"We made a lot of dumb mistakes," he says.

Such as?

"We stood around as if to say, 'Let's see what Michael can do.' It shouldn't be that way. If they expect me to average 37 points next year, well, I don't want to do it."

That was his announcement of the coming of a new, even improved, Michael Jordan this season. No longer will his team put all its eggs in one basket, he predicts. No longer will he miss more field-goal tries than any of his teammates would attempt. Maybe his jet-propelled legs will take him to a rebounding title. Or maybe he'll duel Magic in assists. With the support of a promising off-season draft, maybe, just maybe, he'll find a way to compete with Bird's Celtics come playoff time. Maybe then people will realize he can do more things than dunk a basketball 101 different ways.

It wasn't long before Jordan was back onto the swing of things. After the playoffs, he left for North Carolina, where he overdosed on golf, which ranks a close third behind a fianc‚e and basketball on his list of favorite things. He played 36 holes on each of 10 straight days and, between rounds, took lessons from pro Ed Ibarguen in an attempt to cure a wicked hook.

Jordan took up golf three years ago in his continuous pursuit of a challenge. Jordan thrives on challenges the way he does lead-footed guards. "I'm addicted to golf," he says. "I can't get it out of my system." He learned from the pros. Davis Love III taught him style. Greg Norman taught him aggressiveness. Calvin Peete taught him to stay within his limitations.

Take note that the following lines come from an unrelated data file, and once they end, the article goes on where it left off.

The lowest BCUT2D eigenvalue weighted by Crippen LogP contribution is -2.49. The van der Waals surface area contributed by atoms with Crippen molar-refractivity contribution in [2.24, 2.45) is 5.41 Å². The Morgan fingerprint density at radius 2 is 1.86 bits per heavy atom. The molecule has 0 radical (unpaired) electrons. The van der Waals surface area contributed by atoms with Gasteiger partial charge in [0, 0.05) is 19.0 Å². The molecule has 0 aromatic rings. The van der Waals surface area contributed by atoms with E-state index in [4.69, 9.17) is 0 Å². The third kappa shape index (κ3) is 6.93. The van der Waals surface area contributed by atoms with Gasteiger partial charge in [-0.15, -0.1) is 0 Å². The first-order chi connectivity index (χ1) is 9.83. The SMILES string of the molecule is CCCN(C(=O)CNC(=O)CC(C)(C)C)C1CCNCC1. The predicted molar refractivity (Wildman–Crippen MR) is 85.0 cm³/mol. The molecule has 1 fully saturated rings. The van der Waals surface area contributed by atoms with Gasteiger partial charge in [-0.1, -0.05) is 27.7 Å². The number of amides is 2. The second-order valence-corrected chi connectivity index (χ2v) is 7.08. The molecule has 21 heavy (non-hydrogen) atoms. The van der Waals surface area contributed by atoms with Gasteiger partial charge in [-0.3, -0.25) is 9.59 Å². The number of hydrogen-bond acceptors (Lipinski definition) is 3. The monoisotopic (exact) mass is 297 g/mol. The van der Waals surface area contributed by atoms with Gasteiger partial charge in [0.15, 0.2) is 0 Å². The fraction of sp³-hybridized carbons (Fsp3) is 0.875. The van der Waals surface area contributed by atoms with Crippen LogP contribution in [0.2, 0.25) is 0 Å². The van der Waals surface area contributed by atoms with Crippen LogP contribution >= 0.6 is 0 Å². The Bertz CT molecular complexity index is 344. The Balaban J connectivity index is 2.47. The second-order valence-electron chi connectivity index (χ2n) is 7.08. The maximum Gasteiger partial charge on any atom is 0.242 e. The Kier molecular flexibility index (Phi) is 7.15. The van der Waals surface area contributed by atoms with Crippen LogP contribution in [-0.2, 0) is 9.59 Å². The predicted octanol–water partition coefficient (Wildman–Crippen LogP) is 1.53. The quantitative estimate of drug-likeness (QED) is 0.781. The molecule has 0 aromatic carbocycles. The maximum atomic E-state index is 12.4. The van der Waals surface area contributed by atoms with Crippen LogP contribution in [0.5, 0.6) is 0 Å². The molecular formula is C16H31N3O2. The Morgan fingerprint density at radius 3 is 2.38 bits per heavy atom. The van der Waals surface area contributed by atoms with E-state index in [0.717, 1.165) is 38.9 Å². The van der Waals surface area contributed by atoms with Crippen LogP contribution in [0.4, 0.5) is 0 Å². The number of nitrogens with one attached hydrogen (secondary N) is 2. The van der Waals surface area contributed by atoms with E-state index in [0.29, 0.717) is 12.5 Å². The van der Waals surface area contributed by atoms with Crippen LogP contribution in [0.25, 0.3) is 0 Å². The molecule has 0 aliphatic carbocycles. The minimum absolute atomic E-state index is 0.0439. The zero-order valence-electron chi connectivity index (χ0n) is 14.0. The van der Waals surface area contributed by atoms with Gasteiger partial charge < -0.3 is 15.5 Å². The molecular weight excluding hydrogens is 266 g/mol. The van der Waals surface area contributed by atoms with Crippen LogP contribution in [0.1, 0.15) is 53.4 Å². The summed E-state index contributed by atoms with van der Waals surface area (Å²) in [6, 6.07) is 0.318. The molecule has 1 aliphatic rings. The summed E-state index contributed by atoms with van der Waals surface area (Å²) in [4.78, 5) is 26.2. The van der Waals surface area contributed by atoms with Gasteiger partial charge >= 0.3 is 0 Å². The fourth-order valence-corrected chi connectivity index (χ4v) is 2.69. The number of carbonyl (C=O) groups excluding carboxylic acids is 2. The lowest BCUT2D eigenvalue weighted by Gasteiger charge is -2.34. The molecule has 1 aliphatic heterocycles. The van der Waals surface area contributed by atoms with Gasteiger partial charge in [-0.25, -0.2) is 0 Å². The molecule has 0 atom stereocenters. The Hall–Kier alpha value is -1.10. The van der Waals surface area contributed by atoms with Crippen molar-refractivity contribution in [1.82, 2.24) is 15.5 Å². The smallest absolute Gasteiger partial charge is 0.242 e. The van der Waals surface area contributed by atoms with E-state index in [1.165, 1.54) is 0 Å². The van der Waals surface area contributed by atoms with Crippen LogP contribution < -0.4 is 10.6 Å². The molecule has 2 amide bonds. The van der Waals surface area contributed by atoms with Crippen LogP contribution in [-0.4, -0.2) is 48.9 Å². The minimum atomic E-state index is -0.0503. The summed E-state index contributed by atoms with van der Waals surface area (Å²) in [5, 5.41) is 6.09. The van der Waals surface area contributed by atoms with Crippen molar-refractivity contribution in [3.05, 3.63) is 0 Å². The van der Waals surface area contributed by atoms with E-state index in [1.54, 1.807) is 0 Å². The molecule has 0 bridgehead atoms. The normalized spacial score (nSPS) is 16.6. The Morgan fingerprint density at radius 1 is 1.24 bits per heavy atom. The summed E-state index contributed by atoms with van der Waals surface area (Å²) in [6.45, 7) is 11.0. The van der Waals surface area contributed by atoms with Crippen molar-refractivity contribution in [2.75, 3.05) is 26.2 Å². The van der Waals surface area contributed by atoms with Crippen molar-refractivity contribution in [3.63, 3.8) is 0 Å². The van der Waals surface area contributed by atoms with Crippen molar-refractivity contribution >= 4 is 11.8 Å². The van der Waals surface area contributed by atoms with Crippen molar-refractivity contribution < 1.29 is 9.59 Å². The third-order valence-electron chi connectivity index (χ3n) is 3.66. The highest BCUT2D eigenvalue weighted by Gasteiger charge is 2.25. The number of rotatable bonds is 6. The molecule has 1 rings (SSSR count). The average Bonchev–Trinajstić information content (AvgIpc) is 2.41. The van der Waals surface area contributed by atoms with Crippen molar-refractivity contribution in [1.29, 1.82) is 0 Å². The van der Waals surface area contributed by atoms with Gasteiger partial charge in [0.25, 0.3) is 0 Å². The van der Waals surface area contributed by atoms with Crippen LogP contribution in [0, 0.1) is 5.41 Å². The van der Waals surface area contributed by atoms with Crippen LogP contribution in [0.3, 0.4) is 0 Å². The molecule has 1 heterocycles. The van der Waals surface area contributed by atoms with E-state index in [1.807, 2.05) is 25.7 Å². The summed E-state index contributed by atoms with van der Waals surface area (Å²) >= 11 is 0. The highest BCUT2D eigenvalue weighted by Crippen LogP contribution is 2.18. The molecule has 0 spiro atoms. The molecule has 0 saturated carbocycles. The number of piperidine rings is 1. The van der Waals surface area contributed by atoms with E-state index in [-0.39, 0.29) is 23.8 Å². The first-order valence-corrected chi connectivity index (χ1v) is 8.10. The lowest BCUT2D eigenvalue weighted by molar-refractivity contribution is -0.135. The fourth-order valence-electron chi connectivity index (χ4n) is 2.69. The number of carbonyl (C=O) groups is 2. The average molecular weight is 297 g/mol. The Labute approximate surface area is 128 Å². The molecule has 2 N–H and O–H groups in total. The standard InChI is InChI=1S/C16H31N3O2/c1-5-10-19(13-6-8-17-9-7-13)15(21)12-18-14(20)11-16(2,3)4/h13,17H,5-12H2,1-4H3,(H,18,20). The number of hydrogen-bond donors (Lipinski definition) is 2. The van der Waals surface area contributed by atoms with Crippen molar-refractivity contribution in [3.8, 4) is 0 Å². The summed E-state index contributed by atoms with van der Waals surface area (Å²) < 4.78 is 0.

The result is a 10 handicap- down from 18 three summers ago. Some claim Jordan would rank among the longest hitters on the PGA Tour. When he's through driving the lane, which Jordan envisions will come at age 32, he insists he will drive the green as a Tour member. So far, nobody has bet against him.

"Golf isn't a team game like basketball," he explains, "and that's why it's such a challenge. Basketball can be mastered because it has so many options. If your outside shot doesn't fall, you can move inside. If you can't dribble, you can pass. When that doesn't work, you have four teammates to help. In golf, it's you, the ball and nothing else. If you don't perform, everybody knows it by the end of the day."

Near the end of one torturous practice round last June at Butler National Golf Club outside Chicago, Jordan was ready to take a familiar way out. His putter ailing, Jordan picked up the ball on the green and nonchalantly threw up a make-believe jumper at the hole.


Nothing but net.

That done, a new challenge awaits him.

This article also appeared in the December 1987 issue of Hoop.